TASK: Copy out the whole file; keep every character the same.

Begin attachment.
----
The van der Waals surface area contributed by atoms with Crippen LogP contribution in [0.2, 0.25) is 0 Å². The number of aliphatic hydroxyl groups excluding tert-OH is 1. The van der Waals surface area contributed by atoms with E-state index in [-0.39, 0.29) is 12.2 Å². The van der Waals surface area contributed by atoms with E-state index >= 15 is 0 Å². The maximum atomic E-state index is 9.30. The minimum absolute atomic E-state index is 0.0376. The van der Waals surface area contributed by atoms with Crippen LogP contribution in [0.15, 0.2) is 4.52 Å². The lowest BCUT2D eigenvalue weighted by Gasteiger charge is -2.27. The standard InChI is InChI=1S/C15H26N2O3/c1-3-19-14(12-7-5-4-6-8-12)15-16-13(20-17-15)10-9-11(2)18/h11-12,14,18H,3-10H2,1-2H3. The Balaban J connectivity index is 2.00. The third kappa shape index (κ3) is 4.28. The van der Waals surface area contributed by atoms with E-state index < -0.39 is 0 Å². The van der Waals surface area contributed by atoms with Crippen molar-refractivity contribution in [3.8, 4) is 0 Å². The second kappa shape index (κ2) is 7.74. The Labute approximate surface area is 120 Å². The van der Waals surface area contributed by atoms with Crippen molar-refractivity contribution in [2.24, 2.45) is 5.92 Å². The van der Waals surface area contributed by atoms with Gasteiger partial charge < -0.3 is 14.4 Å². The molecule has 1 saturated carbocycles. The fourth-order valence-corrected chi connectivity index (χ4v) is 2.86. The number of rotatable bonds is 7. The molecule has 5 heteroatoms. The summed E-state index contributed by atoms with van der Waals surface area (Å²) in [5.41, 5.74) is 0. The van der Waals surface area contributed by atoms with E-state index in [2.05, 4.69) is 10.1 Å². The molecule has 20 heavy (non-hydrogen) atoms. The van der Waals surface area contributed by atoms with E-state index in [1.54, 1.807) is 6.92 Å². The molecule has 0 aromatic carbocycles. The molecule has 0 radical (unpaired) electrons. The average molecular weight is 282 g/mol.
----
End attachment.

The van der Waals surface area contributed by atoms with Crippen LogP contribution in [0.2, 0.25) is 0 Å². The number of aliphatic hydroxyl groups excluding tert-OH is 1. The van der Waals surface area contributed by atoms with E-state index in [-0.39, 0.29) is 12.2 Å². The van der Waals surface area contributed by atoms with E-state index >= 15 is 0 Å². The maximum atomic E-state index is 9.30. The minimum absolute atomic E-state index is 0.0376. The van der Waals surface area contributed by atoms with Crippen LogP contribution in [0.15, 0.2) is 4.52 Å². The lowest BCUT2D eigenvalue weighted by Gasteiger charge is -2.27. The standard InChI is InChI=1S/C15H26N2O3/c1-3-19-14(12-7-5-4-6-8-12)15-16-13(20-17-15)10-9-11(2)18/h11-12,14,18H,3-10H2,1-2H3. The Balaban J connectivity index is 2.00. The third kappa shape index (κ3) is 4.28. The van der Waals surface area contributed by atoms with E-state index < -0.39 is 0 Å². The van der Waals surface area contributed by atoms with Crippen molar-refractivity contribution in [3.8, 4) is 0 Å². The second kappa shape index (κ2) is 7.74. The Labute approximate surface area is 120 Å². The van der Waals surface area contributed by atoms with Crippen molar-refractivity contribution in [2.24, 2.45) is 5.92 Å². The van der Waals surface area contributed by atoms with Gasteiger partial charge < -0.3 is 14.4 Å². The molecule has 1 saturated carbocycles. The fourth-order valence-corrected chi connectivity index (χ4v) is 2.86. The number of rotatable bonds is 7. The molecule has 5 heteroatoms. The summed E-state index contributed by atoms with van der Waals surface area (Å²) in [5.41, 5.74) is 0. The van der Waals surface area contributed by atoms with E-state index in [2.05, 4.69) is 10.1 Å². The molecule has 20 heavy (non-hydrogen) atoms. The van der Waals surface area contributed by atoms with E-state index in [1.54, 1.807) is 6.92 Å². The molecule has 0 aromatic carbocycles. The molecule has 0 radical (unpaired) electrons. The average molecular weight is 282 g/mol.